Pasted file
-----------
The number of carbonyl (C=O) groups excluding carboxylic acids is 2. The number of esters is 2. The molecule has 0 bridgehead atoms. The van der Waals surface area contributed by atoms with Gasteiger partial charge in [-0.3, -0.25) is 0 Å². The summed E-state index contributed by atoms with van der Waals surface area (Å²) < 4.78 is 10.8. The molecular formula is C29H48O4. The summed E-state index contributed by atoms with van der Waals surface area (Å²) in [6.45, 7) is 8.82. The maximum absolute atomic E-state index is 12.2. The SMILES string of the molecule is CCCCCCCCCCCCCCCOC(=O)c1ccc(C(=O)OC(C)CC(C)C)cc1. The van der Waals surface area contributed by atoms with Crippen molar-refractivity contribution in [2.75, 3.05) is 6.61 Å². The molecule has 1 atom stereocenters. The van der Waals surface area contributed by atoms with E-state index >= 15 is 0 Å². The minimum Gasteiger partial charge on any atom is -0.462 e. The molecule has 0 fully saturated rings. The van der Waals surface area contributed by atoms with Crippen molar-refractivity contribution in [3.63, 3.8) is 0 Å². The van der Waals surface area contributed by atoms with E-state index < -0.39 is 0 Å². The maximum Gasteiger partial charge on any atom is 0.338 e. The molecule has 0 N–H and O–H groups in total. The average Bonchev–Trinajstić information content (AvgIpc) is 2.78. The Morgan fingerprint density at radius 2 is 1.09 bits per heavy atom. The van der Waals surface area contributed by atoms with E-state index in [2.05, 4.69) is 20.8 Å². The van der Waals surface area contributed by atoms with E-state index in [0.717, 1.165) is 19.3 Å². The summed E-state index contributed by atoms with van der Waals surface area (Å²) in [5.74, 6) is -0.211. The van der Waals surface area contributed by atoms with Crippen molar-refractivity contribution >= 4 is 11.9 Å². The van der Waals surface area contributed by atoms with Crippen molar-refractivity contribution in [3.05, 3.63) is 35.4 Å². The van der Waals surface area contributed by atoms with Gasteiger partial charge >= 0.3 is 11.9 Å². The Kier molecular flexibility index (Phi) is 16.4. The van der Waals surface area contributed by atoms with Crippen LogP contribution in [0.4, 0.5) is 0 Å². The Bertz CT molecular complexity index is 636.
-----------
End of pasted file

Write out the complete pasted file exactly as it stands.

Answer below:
The number of carbonyl (C=O) groups excluding carboxylic acids is 2. The number of esters is 2. The molecule has 0 bridgehead atoms. The van der Waals surface area contributed by atoms with Gasteiger partial charge in [-0.3, -0.25) is 0 Å². The summed E-state index contributed by atoms with van der Waals surface area (Å²) < 4.78 is 10.8. The molecular formula is C29H48O4. The summed E-state index contributed by atoms with van der Waals surface area (Å²) in [6.45, 7) is 8.82. The maximum absolute atomic E-state index is 12.2. The SMILES string of the molecule is CCCCCCCCCCCCCCCOC(=O)c1ccc(C(=O)OC(C)CC(C)C)cc1. The van der Waals surface area contributed by atoms with Crippen molar-refractivity contribution in [2.75, 3.05) is 6.61 Å². The molecule has 1 atom stereocenters. The van der Waals surface area contributed by atoms with E-state index >= 15 is 0 Å². The minimum Gasteiger partial charge on any atom is -0.462 e. The molecule has 0 fully saturated rings. The van der Waals surface area contributed by atoms with Crippen molar-refractivity contribution in [3.63, 3.8) is 0 Å². The van der Waals surface area contributed by atoms with E-state index < -0.39 is 0 Å². The maximum Gasteiger partial charge on any atom is 0.338 e. The molecule has 0 N–H and O–H groups in total. The average Bonchev–Trinajstić information content (AvgIpc) is 2.78. The Morgan fingerprint density at radius 2 is 1.09 bits per heavy atom. The van der Waals surface area contributed by atoms with E-state index in [2.05, 4.69) is 20.8 Å². The van der Waals surface area contributed by atoms with E-state index in [0.717, 1.165) is 19.3 Å². The summed E-state index contributed by atoms with van der Waals surface area (Å²) in [5.74, 6) is -0.211. The van der Waals surface area contributed by atoms with Crippen molar-refractivity contribution >= 4 is 11.9 Å². The van der Waals surface area contributed by atoms with Crippen molar-refractivity contribution in [3.05, 3.63) is 35.4 Å². The van der Waals surface area contributed by atoms with Gasteiger partial charge >= 0.3 is 11.9 Å². The Kier molecular flexibility index (Phi) is 16.4. The van der Waals surface area contributed by atoms with Crippen LogP contribution in [0.4, 0.5) is 0 Å². The Bertz CT molecular complexity index is 636.